How 5 rubber bands are helping this mum be a better parent

Five hairbands on wrist

Ever had one of those days when it seems like all you’ve done is yell at the kids? Don’t worry, it happens to all of us. This mum has shared her genius hack to help us parents keep our cool on those tough, high-stress days.

The temper trap

Parenting is a tough gig on any day of the week, but there will come some days when stress is high, patience is thin and tempers are lost. Sometimes more than once. And if truth be told, sometimes those days are more common than we like to admit, no matter our kids’ ages. 

Don’t you just wish there was some simple way to help us stay in control and parent our children gently, even when we’re feeling stressed out, or the kids are a bit feral? A technique to help us avoid getting to that ‘rage‘ point?

Shauna Harvey is a mum to an “oh so testy” four-year-old boy so she totally gets that the struggle is real. And she thinks she’s found a solution, sharing this clever trick to help us exercise patience with our kids on the Love What Matters Facebook page.

How to avoid being an angry mum

The concept is really very simple.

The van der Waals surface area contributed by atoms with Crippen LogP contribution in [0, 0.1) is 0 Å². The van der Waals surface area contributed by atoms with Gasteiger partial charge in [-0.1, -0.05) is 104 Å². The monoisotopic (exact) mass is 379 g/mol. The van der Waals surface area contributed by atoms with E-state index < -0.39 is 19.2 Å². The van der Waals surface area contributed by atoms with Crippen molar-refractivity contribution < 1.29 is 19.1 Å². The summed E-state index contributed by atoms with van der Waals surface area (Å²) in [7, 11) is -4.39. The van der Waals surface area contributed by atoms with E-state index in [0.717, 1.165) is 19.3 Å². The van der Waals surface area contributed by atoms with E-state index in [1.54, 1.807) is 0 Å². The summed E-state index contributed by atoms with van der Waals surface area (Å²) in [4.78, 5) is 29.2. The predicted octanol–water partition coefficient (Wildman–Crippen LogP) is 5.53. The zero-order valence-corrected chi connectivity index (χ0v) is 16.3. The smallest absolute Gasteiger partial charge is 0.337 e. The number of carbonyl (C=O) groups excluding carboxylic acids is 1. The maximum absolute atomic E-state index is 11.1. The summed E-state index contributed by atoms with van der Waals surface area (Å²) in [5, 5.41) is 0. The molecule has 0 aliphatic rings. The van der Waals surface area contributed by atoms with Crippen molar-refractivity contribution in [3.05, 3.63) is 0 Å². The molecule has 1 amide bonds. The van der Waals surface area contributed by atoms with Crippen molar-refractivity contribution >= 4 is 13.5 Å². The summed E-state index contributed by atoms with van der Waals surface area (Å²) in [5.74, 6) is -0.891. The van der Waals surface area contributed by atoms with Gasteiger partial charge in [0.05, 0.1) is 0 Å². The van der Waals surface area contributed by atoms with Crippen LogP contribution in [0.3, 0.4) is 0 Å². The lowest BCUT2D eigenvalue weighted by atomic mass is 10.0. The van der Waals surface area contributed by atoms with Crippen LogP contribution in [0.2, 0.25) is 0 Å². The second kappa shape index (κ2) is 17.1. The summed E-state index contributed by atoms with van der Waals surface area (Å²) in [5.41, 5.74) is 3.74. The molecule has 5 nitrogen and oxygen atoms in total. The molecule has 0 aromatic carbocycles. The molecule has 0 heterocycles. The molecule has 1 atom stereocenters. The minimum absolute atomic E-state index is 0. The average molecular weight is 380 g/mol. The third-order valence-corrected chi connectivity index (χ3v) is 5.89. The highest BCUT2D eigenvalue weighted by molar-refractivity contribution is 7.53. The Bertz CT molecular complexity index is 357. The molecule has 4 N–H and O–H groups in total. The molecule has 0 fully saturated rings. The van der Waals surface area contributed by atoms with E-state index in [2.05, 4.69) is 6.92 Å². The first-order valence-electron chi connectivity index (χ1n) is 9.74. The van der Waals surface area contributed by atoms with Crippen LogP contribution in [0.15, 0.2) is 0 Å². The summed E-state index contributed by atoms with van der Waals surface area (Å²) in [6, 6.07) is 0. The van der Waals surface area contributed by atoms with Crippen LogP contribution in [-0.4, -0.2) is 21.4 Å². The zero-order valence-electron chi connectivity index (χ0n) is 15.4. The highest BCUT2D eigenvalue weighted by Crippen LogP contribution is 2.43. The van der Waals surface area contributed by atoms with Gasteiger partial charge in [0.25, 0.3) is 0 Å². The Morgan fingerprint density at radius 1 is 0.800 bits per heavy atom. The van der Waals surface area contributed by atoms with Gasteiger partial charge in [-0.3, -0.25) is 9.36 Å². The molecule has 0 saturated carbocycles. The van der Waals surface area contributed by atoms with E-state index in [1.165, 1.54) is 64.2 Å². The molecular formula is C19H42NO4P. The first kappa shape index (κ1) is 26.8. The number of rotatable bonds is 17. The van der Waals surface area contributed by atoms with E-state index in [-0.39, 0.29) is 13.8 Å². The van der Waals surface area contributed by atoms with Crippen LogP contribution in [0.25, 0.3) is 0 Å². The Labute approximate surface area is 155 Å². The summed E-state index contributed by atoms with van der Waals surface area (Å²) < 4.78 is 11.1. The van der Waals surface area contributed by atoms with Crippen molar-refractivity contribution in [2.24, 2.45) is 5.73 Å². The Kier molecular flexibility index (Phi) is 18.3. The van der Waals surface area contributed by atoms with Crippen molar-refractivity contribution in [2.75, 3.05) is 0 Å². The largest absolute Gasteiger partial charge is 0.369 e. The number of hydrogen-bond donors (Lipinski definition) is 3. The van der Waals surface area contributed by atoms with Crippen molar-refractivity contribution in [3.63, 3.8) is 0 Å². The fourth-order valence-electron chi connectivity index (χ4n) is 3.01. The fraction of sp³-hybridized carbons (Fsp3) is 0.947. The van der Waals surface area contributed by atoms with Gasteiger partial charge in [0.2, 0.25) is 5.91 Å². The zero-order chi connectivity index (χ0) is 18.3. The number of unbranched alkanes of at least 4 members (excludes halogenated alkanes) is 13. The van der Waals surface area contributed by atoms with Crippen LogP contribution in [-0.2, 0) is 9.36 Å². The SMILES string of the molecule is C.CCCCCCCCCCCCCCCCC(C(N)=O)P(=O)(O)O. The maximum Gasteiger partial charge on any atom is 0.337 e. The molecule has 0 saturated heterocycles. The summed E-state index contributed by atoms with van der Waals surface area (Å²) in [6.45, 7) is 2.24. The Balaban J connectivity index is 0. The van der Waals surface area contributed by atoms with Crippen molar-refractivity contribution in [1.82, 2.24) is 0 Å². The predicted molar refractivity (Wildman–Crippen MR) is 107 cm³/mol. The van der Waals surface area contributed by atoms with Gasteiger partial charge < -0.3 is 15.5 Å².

The five rubber bands represent “every time you lose your cool or say something unkind to your child”, says Shauna. “Every time that happens, you move one band to the other wrist. To “gain the band back”, you must do 5 kind/positive things with your child.” 

The hairband technique was credited to a post by blogger The (Reformed) Idealist Mom who says visual cues are “a powerful science-backed tool that will remind you to avoid a bad habit”. In other words, the hairbands are a visual reminder that tell us to stay calm and exercise patience when our kids’ behaviour is bothering us. 

As a parent to two primary-school aged kids, well do I know how frustrating some days can be, and how easy it is to slip into anger with my kids (instead of that rosy, calm and gentle mum I envisioned myself being, right before I had two of my own). 

I think any little technique that might help steer us into calmer waters on those high-stress days can only be a good thing, don’t you?

Do you think this technique would work for you? What helps you keep your cool on the tough days as a parent? 

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